Last eight per cent of human genome completely sequenced

The complete sequenced genetic code could bring us closer to personalized medicine and improve outcomes for patients.

Emma Jones 4 minute read April 11, 2022
3d illustration DNA Molecule

Scientists have recently completed the sequencing of the human genome, a project that started in 1990. GETTY

A team of almost one hundred researchers from around the world have published the first entirely complete sequence of the human genome.

Previously in 2003, the Human Genome Project sequenced roughly 90 to 92 per cent of the human genome. The remaining eight per cent had eluded complete sequencing for decades as the DNA in some regions overlapped and repeated, making it difficult to piece together. Now, the Telomere-to-Telomere (T2T) Consortium published a sequence on March 31 which they say includes those hard-to-pin-down areas of the genome.

“Two decades ago, we really celebrated the first release of a human reference genome, and that has just been transformative for human, genetic and genomic research,” T2T consortium co-lead Karen Miga said in a video release. “ … We’re now releasing to the public over 200 million bases of sequences that have never been seen before.”

Sequencing the human genome like an impossible puzzle

To sequence the billions of base pairs that make up the human genome, scientists would sequence small sections and later piece together the data like a jigsaw puzzle. This was difficult to do in areas that heavily repeated themselves — like the infamous Schmuzzle puzzle of the ’80s made up of identically shaped pieces, it would be alarmingly easy to fit together two pieces that don’t actually go.

Advancements in technology allowed researchers to capture a much larger stretch of the DNA than before, and then zoom in to ensure the accuracy.

The team has now set their sights on coding a panel of genomes that will reflect the “genetic and genomic diversity around the world.”

All in the genes

Our genetic code is found in DNA: long strings of chemical building blocks bundled together and mostly stored in the nucleus of every cell. Each building block contains one of four different chemicals, called nitrogen bases, that link together to create a code. Sections of this code make up the blueprints for different proteins used by the body — like the proteins that make up blue versus brown eyes, different types of muscle fibres, curly versus straight hair, et cetera.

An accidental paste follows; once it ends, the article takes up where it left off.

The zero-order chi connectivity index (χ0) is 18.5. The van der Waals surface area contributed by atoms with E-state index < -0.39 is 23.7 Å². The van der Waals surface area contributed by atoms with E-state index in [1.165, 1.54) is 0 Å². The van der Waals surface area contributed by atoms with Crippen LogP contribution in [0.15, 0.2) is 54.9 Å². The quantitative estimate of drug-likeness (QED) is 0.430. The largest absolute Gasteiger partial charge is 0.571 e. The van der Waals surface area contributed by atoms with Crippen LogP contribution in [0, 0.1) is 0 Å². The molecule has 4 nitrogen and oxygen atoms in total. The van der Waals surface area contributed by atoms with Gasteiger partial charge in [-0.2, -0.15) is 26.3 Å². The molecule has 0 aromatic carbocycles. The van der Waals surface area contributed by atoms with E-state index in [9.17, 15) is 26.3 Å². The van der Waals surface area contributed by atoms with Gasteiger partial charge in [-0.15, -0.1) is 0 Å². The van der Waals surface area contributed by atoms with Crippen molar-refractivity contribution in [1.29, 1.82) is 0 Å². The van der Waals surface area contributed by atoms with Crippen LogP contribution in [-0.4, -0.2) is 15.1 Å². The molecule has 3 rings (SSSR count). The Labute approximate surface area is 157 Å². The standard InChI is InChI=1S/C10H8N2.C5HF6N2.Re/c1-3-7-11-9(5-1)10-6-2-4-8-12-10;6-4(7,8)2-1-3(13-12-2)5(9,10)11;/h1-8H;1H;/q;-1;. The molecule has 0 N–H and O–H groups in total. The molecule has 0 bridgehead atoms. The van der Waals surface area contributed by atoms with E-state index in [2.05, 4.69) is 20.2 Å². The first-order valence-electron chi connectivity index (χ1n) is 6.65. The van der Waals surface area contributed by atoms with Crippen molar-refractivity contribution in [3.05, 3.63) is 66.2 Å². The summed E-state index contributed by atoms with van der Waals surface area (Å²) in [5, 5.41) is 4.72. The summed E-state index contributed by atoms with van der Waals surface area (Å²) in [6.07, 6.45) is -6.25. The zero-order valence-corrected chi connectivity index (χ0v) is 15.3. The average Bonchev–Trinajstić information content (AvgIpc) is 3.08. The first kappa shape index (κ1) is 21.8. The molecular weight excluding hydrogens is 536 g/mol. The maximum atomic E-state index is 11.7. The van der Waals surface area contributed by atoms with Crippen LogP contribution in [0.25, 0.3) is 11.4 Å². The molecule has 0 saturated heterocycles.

Sequencing the genome refers to deciphering which nitrogen base is found where in the code, writing out the sequence that researchers then attempt to translate to known proteins. This entire process can be arduous, but some scientists hope that in the future patients will be able to have their entire genome sequenced quickly and cheaply, taking us that much closer to personalized medicine.

What was the missing piece of the human genome?

The long sections of DNA are packaged into chromosomes: bundles of genetic code that are unwound and translated as needed. Most humans have 23 pairs of chromosomes, one set each from the mother and father, that contribute to the uniqueness of each person.

The majority of the DNA that was unsequenced was located on the long, trailing ends of five of the chromosomes (called telomeres) and the dense middle section of the chromosomes called centromeres. Unpacking the telomeres and the centromeres is important, as although they contain more repeating code than actual decipherable genes, they are believed to play important roles in certain medial conditions.

“Understanding the centromere as a unit is needed to fully understand errors in chromosome movement when cells divide, which is thought to be a driver in cancer and some other human diseases, including birth defects,” Dr. Steven Henikoff, a molecular biologist at Fred Hutchinson Cancer Center, told Medical News Today. “So finishing the job of sequencing the human genome is important not only because it’s needed to fully understand a central problem in genetics, but also because of the importance of centromeres in human health and disease.”

Emma Jones is a multimedia editor with Healthing. You can reach her at emjones@postmedia.com or on Twitter @jonesyjourn.

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